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TECHNOLOGY

A Better Way to Work Technology Into Your Business

Technology is moving fast, and so should your company. Here's how to systematically instill a tech-savvy culture.

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The new wave of digital technologies, especially mobile, social media, and the cloud, are evolving at rapid speeds,  driven by empowered end-users at the edge of traditional corporations.  Powerful smartphones and tablets connected to broad social networks and vast amounts of data are enabling an onslaught of user-driven innovation inside and outside of companies, mostly out of their control.  This digital wave requires a deep rethink about how new innovations are sourced, prototyped, validated, and deployed.

Developing a flexible and broad innovation ecosystem, with active involvement from partners, customers, and employees, is a critical element for success in the digital era.  It includes rapid prototyping and user feedback networks or “crowds” to support a “fail fast, cheap, and often” approach to digital innovation.  AT&T is a good example of a company that has managed to create innovation hubs, called the Foundry, at the edge of the company around their next generation wireless networks.   These hubs, located in Plano, Texas, Ra’anana, Israel, and Palo Alto California, are helping AT&T create ecosystems with entrepreneurs, developers, and customers in applying digital innovation in healthcare, transportation, agriculture and hospitality.

There is no single silver bullet here nor one size that fits all--catching the digital wave requires a systematic effort, on multiple fronts.  The key is to align your company along three critical dimensions: 1) capabilities, 2) culture and leadership, and 3) organizational structure and processes.

The best practices we have observed in each of these areas are:

Capabilities:

  • Raise the digital IQ of the workforce by equipping employees with the latest devices and apps
  • Use non-traditional training approaches such as reverse mentoring and user councils made up of digital natives
  • Establish a strong user-centered design capability to engage both internal and external users in designing great experiences
  • Create flexible and extensible IT systems that can support rapid prototyping and deployment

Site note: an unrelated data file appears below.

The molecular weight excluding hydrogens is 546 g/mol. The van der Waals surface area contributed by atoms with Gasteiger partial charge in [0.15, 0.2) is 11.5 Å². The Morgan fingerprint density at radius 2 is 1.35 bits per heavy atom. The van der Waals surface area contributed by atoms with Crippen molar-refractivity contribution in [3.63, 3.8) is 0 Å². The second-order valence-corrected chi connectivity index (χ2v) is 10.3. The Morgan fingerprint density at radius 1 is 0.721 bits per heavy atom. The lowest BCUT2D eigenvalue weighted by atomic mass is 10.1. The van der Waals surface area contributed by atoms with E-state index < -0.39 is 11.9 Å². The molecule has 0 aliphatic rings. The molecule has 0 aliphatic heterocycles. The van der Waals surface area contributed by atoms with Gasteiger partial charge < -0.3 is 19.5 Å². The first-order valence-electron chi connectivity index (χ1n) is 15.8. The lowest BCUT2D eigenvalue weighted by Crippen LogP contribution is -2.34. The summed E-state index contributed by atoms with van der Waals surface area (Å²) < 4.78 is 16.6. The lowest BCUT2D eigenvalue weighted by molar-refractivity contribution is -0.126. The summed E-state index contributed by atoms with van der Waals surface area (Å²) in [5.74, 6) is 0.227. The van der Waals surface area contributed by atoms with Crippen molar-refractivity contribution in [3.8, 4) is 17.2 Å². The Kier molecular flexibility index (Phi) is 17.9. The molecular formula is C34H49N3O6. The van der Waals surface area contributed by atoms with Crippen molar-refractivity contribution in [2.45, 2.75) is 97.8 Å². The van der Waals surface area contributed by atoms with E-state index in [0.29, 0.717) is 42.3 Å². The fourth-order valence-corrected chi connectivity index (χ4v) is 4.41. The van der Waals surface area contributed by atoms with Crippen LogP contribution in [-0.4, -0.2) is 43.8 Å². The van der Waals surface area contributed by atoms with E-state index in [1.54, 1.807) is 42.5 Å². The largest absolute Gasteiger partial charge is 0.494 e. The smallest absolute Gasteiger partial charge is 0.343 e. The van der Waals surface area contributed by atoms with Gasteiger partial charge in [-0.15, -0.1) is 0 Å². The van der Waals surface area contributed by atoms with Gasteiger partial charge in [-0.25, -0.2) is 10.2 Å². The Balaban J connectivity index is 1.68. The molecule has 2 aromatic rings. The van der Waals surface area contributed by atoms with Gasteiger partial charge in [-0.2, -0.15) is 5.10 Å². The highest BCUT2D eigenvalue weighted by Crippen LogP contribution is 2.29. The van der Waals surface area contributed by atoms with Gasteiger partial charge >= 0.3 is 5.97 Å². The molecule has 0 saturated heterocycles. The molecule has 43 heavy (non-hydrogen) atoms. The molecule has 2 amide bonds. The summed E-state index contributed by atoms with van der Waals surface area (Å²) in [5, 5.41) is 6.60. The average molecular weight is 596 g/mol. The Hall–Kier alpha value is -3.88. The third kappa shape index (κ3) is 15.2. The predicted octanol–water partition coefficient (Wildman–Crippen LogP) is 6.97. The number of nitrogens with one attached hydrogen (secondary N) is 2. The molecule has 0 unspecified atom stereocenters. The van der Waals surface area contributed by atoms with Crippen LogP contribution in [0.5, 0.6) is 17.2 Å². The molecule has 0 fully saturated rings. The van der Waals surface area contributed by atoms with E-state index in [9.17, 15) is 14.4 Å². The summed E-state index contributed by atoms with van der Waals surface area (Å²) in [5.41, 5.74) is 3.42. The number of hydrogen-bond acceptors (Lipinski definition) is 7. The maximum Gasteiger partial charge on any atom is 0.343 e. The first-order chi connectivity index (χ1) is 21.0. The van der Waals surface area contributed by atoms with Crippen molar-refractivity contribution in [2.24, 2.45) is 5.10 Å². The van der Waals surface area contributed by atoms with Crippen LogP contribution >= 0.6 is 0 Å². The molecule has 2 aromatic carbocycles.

Culture and leadership:

  • Embed digital into everything you do from R&D to operations, to marketing and HR
  • Encourage the use of social media to drive collaboration, sharing, and crowd-sourced feedback
  • Support leaders who are early adopters of innovative digital solutions and help them seed this throughout your organization

Organizational design and processes:

  • Create flexible operational layouts that promote experimentation between the digital and physical worlds
  • Implement a systematic monitoring process to spot emerging digital technologies and user behaviors that could impact your business
  • Establish an innovation process that engages customers, employees and partners in co-innovation, including an idea management platform to capture/scale opportunities.  This should include:
    • Engaging former and current employees in the company’s innovation ecosystem
    • Building a Network  of large and small partners to learn from and co-innovate with on new digital offerings

Clearly, all of above elements will not happen spontaneously.

They require vision and leadership from the top since all this entails a broad and deep transformation.  It requires a shift of control from your company to your end-users, who help co-create your services, experience and knowledge base.  It is not just about the technologies and devices, but about changes in mindset, skills, incentives and above all a re-orientation of the business model.   

This article was co-authored with Scott Snyder, President of Mobiquity and author of The New World of Wireless.

 

IMAGE: Flickr/zandwacht
Last updated: Sep 26, 2012

PAUL J. H. SCHOEMAKER is the founder of Decision Strategies International. A speaker, professor, and entrepreneur, Schoemaker is research director at the Mack Institute for Innovation Management at Wharton, where he teaches strategic decision making. His latest book is Brilliant Mistakes: Finding Success on the Far Side of Failure.




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